Sioux City’s railroad museum is refurbishing a vintage boxcar to turn it into a replica of the cattle cars that the Nazis used to transport European Jews to concentration camps.
The idea came out of the annual “Tolerance Week” — which for 17 years has annually brought Holocaust survivors to Sioux City to visit local schools to educate children about their history. “And we all thought, what if we brought a railcar up here, and create a Holocaust museum where it is not just one week? So we are going from one week of education to potentially nine months,” Boardmember Kelli Erickson explains.
The railcar will be part of a permanent museum exhibit known as “Holocaust Rails, Desperate Passage.” “And it’s very, very important education for us to share. How did this happen, who are these people, how did people let it happen?” she says. “There are answers to all of these –and the survivors — the stories of the survivors, very inspiring.” The finished cattle car will be the centerpiece of the only Holocaust exhibit in the midwest.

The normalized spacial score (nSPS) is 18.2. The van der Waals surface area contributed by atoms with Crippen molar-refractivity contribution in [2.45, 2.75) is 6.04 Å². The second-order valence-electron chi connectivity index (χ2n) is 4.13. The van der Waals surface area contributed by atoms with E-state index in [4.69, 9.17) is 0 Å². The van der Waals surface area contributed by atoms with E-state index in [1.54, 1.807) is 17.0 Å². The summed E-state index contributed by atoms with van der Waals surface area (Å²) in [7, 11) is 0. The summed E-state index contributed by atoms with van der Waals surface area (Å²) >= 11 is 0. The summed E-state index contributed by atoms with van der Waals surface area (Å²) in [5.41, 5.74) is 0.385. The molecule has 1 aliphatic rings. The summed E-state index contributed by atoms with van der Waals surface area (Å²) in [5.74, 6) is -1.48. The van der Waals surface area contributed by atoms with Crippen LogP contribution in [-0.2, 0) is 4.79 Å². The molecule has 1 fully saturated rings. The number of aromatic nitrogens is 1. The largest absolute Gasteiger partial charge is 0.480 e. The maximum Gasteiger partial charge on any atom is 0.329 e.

“One survivor has been quoted that the railcar symbolized their transition from being human beings to being numbers that could be disposed of at any time. It’s a hub, the very center of what we’d like to create,” she says. The boxcar was purchased in southwest Iowa.
Humanities Iowa and the National Endowment for the Humanities are partnering in the project. They plan a fundraising campaign for the overall project — and hope to have the exhibit ready by the fall of 2022.
(By Woody Gottburg, KSCJ, Sioux City)